Corey Ingram, a development assistant with the Cabell-Huntington Coalition for the Homeless, said conditions have been improving and the number of homeless in the area has dropped to 280.
"Chronically homeless people are 15 percent of the homeless population," Ingram said. "But they consume the most resources in emergency room visits, jail costs, detoxification centers. That costs taxpayers a lot of money.
SAN FRANCISCO, CA--(MARKET WIRE)--Jan 13, 2009 -- Larkin Street Youth Services, San Francisco's leading provider of housing and support services for homeless and at-risk youth, will host leaders from more than 150 local, state and national youth service community agencies at its first Conference on Youth Homelessness held in San Francisco. The theme this year is "Mind the Gap: Effective Strategies for Meeting the Needs of Transition Age Youth." "Mind the Gap" will be held at the Palace Hotel at 2 Market Street on Thursday, January 15th.
"Mind the Gap," Larkin Street's first Conference on Youth Homelessness, brings together policy makers, youth service advocates, private and public sector service providers and agencies to share knowledge, new approaches, tools and best practices for better meeting the growing gap between demand for services among transition age (16 to 24) homeless and at-risk youth as well as the diminishing safety net of resources serving this vulnerable population.
"The timing of our first conference on youth homelessness couldn't be better, as all of the organization faces growing demand for our services while now contending with seriously constrained resources," noted Sherilyn Adams, executive director of Larkin Street Youth Services. "By bringing strong, seasoned youth services leaders together, we can better help each other network, develop joint solutions and share best practices across the entire youth services community."
An introductory plenary session, "Who Are Homeless Youth and What Are Their Needs?" will set the stage for the day by providing a comprehensive overview of the issues and needs of homeless youth. Panelists from national, state, and local organizations will provide their perspectives on homeless youth subpopulations, service needs, and strategies to address these needs. The opening session will be moderated by Adams and includes: LaKesha Pope from the National Alliance to End Homelessness in Washington, D.C.; Heather Dearing from the California Coalition for Youth in Sacramento, Calif.; and Rachel Antrobus from the Transition Age Youth Initiative, San Francisco.
Additional workshops at the one-day conference will address specific advocacy, policy and planning, along with resource issues associated with transition age youth program development, implementation and support including: Creating a Wider Net: Building an Advocacy Strategy for Homeless Youth; Meeting the Needs of Marginalized Populations: Queer Youth; More Than Just A Roof: Effective Housing Models for Homeless Youth; and many more.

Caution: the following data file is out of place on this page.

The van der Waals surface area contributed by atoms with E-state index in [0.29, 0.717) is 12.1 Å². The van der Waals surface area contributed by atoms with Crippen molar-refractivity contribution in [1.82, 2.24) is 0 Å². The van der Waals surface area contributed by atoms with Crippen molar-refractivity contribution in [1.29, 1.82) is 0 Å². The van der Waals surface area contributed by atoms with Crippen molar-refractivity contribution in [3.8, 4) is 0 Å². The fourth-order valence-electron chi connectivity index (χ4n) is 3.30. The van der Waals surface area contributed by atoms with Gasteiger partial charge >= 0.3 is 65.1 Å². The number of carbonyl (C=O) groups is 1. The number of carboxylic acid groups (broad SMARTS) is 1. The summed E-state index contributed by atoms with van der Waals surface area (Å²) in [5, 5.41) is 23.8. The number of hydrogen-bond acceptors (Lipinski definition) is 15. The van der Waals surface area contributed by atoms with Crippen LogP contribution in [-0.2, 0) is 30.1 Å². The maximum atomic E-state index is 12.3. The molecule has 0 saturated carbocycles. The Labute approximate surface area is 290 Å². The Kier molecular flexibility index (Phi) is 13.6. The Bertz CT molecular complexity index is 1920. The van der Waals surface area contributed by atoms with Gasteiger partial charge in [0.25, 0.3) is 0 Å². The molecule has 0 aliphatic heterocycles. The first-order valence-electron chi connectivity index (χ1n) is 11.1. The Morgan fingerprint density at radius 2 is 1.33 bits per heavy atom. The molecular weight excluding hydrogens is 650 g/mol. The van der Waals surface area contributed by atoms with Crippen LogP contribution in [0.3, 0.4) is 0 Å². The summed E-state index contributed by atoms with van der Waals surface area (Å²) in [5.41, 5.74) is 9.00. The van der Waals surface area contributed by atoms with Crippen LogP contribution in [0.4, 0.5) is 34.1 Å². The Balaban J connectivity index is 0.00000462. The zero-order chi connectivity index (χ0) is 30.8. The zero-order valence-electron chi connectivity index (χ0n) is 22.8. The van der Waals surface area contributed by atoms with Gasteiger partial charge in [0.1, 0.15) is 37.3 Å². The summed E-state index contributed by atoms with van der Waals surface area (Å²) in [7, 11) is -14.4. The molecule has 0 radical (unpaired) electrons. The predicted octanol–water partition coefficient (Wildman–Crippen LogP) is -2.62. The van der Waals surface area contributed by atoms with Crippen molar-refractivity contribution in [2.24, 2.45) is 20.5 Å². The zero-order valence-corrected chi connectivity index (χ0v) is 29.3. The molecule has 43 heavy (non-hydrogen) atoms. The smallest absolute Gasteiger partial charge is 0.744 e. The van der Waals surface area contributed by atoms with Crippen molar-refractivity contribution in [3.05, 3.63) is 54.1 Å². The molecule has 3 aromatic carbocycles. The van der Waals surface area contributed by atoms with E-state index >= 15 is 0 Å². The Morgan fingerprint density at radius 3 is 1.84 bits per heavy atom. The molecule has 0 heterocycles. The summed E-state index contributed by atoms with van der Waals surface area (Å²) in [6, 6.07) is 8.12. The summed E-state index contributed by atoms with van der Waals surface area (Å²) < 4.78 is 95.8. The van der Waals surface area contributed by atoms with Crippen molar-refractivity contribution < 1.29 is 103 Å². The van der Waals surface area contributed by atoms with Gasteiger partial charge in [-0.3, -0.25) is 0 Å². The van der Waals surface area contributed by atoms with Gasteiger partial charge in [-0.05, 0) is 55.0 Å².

Two additional workshops will feature a panel of transition age youth who have been involved as clients in youth service programs. These young people will share their unique perspectives on the issues they and their peers face as homeless and at-risk youth.
For additional information about the "Mind the Gap" conference, please visit www.larkinstreetyouth.org or contact Kathie Lowry, chief development officer at Larkin Street Youth Services at (415) 673.0911 ext. 301.
About Larkin Street Youth Services
Founded in 1984, Larkin Street Youth Services is a globally recognized nonprofit leader providing innovative and effective housing, medical, social and educational services for at-risk homeless and runaway youth ages 12-24 across 25 programs and 13 sites in San Francisco. Seventy-four percent of youth who participate in the full continuum of services at Larkin Street exit street life. For more information, please visit www.larkinstreetyouth.org.
(415) 673.0911 ext. 305
Homelessness threatens nearly 20,000 people in the county but, with foreclosures at an all-time high, the county expects much higher numbers.
This year, the county is also focusing on the "hidden homeless" or people who are on the brink of homelessness and living temporarily with friends or relatives.
County officials are urging these people to get in touch with them so they can be refered to agencies for assisitance. Plus, the county needs to know where to allocate its resources.
The identities of people will remain confidential.
People who meet the criteria of a hidden homeless resident are urged to call the Department of Public Social Services office in Riverside at (951) 358-5637. They can call any time up to January 28.